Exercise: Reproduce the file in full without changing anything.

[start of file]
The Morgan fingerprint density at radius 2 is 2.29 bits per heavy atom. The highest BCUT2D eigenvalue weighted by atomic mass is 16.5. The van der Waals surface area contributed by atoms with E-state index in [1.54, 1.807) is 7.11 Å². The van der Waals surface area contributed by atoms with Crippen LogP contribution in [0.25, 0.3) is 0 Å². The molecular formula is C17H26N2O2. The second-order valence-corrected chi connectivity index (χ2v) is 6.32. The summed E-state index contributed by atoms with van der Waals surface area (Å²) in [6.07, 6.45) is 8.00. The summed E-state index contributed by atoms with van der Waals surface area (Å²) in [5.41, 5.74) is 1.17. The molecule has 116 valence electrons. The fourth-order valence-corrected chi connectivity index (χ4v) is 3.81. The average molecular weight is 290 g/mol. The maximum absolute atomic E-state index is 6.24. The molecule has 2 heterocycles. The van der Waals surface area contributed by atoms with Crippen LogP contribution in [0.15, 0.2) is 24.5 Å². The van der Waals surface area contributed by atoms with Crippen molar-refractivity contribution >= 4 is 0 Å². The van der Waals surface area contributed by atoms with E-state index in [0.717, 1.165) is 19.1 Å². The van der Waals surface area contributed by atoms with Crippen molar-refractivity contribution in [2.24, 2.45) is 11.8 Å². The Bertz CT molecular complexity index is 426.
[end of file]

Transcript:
The Morgan fingerprint density at radius 2 is 2.29 bits per heavy atom. The highest BCUT2D eigenvalue weighted by atomic mass is 16.5. The van der Waals surface area contributed by atoms with E-state index in [1.54, 1.807) is 7.11 Å². The van der Waals surface area contributed by atoms with Crippen LogP contribution in [0.25, 0.3) is 0 Å². The molecular formula is C17H26N2O2. The second-order valence-corrected chi connectivity index (χ2v) is 6.32. The summed E-state index contributed by atoms with van der Waals surface area (Å²) in [6.07, 6.45) is 8.00. The summed E-state index contributed by atoms with van der Waals surface area (Å²) in [5.41, 5.74) is 1.17. The molecule has 116 valence electrons. The fourth-order valence-corrected chi connectivity index (χ4v) is 3.81. The average molecular weight is 290 g/mol. The maximum absolute atomic E-state index is 6.24. The molecule has 2 heterocycles. The van der Waals surface area contributed by atoms with Crippen LogP contribution in [0.15, 0.2) is 24.5 Å². The van der Waals surface area contributed by atoms with Crippen molar-refractivity contribution >= 4 is 0 Å². The van der Waals surface area contributed by atoms with E-state index in [0.717, 1.165) is 19.1 Å². The van der Waals surface area contributed by atoms with Crippen molar-refractivity contribution in [2.24, 2.45) is 11.8 Å². The Bertz CT molecular complexity index is 426.